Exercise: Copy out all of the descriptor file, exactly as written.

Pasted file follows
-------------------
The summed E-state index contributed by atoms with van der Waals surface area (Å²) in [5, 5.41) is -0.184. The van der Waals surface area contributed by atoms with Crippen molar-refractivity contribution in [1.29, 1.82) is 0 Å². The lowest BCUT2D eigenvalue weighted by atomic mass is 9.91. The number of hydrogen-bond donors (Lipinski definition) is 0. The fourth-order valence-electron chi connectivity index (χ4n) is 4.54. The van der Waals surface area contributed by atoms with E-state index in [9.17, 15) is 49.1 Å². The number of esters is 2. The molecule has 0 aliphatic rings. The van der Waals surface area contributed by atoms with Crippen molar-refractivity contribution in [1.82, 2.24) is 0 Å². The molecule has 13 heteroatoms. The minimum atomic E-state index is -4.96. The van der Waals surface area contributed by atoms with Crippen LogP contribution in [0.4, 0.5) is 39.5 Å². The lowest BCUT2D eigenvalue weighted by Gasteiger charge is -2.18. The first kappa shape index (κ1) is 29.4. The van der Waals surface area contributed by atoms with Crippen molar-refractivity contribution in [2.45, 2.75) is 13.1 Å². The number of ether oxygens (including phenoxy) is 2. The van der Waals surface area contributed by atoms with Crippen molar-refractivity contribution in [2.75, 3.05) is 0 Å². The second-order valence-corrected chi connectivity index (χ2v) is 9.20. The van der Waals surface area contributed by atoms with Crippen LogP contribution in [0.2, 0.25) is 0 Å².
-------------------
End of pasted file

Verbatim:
The summed E-state index contributed by atoms with van der Waals surface area (Å²) in [5, 5.41) is -0.184. The van der Waals surface area contributed by atoms with Crippen molar-refractivity contribution in [1.29, 1.82) is 0 Å². The lowest BCUT2D eigenvalue weighted by atomic mass is 9.91. The number of hydrogen-bond donors (Lipinski definition) is 0. The fourth-order valence-electron chi connectivity index (χ4n) is 4.54. The van der Waals surface area contributed by atoms with E-state index in [9.17, 15) is 49.1 Å². The number of esters is 2. The molecule has 0 aliphatic rings. The van der Waals surface area contributed by atoms with Crippen molar-refractivity contribution in [1.82, 2.24) is 0 Å². The molecule has 13 heteroatoms. The minimum atomic E-state index is -4.96. The van der Waals surface area contributed by atoms with Crippen LogP contribution in [0.4, 0.5) is 39.5 Å². The lowest BCUT2D eigenvalue weighted by Gasteiger charge is -2.18. The first kappa shape index (κ1) is 29.4. The van der Waals surface area contributed by atoms with Crippen molar-refractivity contribution in [2.45, 2.75) is 13.1 Å². The number of ether oxygens (including phenoxy) is 2. The van der Waals surface area contributed by atoms with Crippen molar-refractivity contribution in [2.75, 3.05) is 0 Å². The second-order valence-corrected chi connectivity index (χ2v) is 9.20. The van der Waals surface area contributed by atoms with Crippen LogP contribution in [0.2, 0.25) is 0 Å².